They’re called blind spots for a reason.

One day last week I took Mason to school. I’ll preempt this by saying that we do a lot better when we can start our mornings slow and methodically. Fun fact, someone asked me once why I wanted to be an entrepreneur and I told them it was because I didn’t want to have to wake up to an alarm clock. That’s still true. Anyway, no matter how much I front load this kid- put your snack in your back pack, lay out your clothes, set your alarm, etc etc the night before, he will inevitably forget something the next morning. This time, it was his mask. 

The long and short of it is that I was more than irritated at the lack of responsibility and the number of excuses he was spouting off like a broken faucet. In the midst of my “mom speech” and in response to him telling me that he believes he’s always responsible, I found myself saying “you don’t know your own blind spots.” 

I further explained in 11 year old terms what that meant, dropped him off, said I love you, and went about my day but I couldn’t get that one phrase out of my mind. 

Nobody knows their own blind spots. It’s why I have a coach I’ve invested 4 figures into and why my own client roster is almost full. We are all looking for help to see our blind spots. Where do we need more work?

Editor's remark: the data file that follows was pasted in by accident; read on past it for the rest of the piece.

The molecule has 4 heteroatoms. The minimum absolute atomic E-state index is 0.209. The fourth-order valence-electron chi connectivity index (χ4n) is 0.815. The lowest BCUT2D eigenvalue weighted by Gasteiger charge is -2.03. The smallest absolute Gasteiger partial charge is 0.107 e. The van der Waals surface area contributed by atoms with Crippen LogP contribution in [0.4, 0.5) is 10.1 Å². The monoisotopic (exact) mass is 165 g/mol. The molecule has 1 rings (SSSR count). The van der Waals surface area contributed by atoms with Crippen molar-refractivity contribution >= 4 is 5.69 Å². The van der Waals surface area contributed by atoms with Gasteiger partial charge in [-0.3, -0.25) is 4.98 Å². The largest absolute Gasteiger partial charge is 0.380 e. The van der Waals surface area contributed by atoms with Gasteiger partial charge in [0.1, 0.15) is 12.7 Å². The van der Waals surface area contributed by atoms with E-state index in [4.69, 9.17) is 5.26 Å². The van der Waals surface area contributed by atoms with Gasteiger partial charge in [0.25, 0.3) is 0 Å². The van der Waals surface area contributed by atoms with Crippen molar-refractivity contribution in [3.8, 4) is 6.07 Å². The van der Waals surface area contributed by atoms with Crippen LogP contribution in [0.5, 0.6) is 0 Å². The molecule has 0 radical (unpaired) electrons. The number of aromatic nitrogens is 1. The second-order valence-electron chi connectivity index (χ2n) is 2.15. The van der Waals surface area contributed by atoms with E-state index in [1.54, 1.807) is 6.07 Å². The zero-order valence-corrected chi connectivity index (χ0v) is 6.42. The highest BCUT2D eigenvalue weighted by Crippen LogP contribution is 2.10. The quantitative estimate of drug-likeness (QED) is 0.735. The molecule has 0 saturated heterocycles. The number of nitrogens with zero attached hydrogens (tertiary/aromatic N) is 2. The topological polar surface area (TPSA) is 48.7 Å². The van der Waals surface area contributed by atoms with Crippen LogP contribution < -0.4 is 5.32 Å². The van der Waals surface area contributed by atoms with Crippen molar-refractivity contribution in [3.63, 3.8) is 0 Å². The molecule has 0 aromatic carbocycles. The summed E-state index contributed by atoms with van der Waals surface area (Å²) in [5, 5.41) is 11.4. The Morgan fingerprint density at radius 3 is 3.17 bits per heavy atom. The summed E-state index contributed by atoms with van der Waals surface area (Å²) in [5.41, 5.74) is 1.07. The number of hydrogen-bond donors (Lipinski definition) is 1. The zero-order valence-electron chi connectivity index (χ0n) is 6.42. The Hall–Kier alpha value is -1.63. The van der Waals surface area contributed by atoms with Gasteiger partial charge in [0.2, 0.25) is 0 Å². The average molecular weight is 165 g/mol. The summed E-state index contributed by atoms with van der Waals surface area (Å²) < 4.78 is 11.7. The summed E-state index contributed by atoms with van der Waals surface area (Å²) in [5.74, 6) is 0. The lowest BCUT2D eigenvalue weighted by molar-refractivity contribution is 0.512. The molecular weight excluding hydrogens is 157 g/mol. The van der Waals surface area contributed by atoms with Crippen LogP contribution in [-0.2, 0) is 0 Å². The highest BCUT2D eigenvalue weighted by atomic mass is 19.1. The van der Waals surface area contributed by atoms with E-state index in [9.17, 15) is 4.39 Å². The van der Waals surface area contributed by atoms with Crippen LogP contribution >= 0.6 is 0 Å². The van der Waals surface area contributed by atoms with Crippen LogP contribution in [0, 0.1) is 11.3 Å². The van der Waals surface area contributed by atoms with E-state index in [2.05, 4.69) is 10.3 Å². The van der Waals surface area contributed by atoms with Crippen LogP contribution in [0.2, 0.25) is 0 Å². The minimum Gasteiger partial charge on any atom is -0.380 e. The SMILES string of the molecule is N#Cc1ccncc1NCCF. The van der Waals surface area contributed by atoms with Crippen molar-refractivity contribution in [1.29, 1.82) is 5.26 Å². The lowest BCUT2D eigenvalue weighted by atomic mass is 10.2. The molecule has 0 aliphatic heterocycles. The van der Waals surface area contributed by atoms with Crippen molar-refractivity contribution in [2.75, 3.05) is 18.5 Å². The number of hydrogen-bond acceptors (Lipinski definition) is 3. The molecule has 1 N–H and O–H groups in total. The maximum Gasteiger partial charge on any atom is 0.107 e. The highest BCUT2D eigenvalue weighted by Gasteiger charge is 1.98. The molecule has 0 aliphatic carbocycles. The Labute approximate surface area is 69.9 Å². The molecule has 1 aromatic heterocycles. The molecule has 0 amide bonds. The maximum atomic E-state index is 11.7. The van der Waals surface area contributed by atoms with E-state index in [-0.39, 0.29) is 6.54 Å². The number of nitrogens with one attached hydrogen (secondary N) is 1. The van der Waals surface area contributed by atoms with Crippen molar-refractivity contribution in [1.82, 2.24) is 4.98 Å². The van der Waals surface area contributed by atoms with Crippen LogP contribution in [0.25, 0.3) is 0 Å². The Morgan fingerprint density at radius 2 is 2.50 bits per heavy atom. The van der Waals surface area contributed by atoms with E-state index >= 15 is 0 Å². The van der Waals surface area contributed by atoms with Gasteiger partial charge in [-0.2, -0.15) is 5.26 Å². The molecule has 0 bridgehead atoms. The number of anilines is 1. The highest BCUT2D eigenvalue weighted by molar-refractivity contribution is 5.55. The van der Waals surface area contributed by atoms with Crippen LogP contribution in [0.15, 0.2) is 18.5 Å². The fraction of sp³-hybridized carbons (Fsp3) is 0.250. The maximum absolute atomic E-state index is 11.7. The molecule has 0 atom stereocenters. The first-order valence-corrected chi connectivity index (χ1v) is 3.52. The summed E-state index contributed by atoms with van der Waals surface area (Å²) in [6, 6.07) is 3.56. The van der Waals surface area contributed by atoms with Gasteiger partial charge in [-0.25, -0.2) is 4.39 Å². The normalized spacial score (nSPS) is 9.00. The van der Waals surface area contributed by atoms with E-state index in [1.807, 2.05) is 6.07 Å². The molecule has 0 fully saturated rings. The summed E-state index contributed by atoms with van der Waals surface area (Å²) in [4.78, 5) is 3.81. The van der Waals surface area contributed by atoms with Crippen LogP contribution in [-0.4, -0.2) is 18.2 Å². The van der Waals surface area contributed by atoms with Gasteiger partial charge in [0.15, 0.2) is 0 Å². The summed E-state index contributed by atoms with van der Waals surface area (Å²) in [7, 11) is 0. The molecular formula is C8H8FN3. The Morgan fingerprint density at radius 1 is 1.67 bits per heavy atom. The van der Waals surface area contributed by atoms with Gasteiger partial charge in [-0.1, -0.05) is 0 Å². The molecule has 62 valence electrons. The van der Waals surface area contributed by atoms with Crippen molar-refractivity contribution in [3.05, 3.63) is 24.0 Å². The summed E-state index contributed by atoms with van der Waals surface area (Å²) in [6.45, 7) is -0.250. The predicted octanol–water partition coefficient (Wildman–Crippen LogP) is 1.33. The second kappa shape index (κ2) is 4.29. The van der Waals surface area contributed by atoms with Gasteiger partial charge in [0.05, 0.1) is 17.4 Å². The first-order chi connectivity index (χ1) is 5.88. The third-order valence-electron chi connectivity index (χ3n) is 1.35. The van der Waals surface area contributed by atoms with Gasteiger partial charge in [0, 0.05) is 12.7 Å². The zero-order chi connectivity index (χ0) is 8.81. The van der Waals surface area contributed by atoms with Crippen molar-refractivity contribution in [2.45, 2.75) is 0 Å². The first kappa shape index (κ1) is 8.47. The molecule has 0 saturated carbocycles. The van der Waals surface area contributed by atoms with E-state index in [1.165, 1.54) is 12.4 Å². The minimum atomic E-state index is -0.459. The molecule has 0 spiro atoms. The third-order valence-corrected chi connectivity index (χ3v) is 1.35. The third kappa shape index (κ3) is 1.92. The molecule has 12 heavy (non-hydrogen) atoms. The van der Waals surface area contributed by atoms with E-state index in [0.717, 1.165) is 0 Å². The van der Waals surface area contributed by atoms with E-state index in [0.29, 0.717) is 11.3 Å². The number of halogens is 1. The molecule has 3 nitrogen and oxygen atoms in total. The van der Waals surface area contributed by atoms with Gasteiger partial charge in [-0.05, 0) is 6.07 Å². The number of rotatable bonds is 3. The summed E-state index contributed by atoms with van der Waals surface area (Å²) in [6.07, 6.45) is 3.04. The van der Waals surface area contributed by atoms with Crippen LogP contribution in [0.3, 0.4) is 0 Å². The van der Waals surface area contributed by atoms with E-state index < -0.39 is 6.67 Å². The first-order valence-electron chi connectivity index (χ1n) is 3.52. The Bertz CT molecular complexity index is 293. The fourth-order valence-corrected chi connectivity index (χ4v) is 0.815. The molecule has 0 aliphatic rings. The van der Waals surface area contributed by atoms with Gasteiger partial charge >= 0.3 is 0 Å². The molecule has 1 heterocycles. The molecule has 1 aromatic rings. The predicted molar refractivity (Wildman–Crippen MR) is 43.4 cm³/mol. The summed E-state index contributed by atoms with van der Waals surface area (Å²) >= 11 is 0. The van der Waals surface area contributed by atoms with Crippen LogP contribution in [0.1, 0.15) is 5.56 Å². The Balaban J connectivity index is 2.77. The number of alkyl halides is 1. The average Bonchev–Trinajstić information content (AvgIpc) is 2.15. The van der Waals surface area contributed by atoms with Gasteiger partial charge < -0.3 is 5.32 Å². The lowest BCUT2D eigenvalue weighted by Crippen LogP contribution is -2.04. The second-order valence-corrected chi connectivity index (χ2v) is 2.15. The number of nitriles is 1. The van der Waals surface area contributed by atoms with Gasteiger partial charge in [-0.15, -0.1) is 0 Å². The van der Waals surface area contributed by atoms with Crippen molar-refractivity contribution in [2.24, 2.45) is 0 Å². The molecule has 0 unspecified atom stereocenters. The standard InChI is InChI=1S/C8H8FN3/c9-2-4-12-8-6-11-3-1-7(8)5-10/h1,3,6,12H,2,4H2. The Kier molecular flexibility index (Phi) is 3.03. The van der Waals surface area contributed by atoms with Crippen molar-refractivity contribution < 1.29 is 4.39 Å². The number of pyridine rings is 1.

What part is holding us back, keeping us from reaching our fullest potential? What part of us as an individual is continually sabotaging our relationships? Everyone has a blind spot or even a few. Some are more toxic and hurtful than others. But without bringing them to light and working through them, we continue to stay stagnant, never moving forward into the best version of ourselves. Isn’t that the point of life, to grow and become the best version of you possible? 

I was working with a client this morning and she was talking about how far she’d come in the last 2 years. It’s so important to reflect on those wins but when I asked her why she started this journey in the first place her answer was shocking. Her ex-husband had made a comment that she needed to “stop acting like such a victim.” This one comment sparked a wildfire in her soul and fueled her personal development so that he, nor anyone else would ever be able to tell her she was a victim again. She’s not. She’s powerful, impactful, and thriving. She is truly an inspriation and living into the absolute best version of herself every day. All because her blind spot was made visible. Granted, the fuel was significantly more blazened by the person who said it but the results have given her more confidence in herself and her abilities. She’s a better mom, a better teacher and a better friend throughout!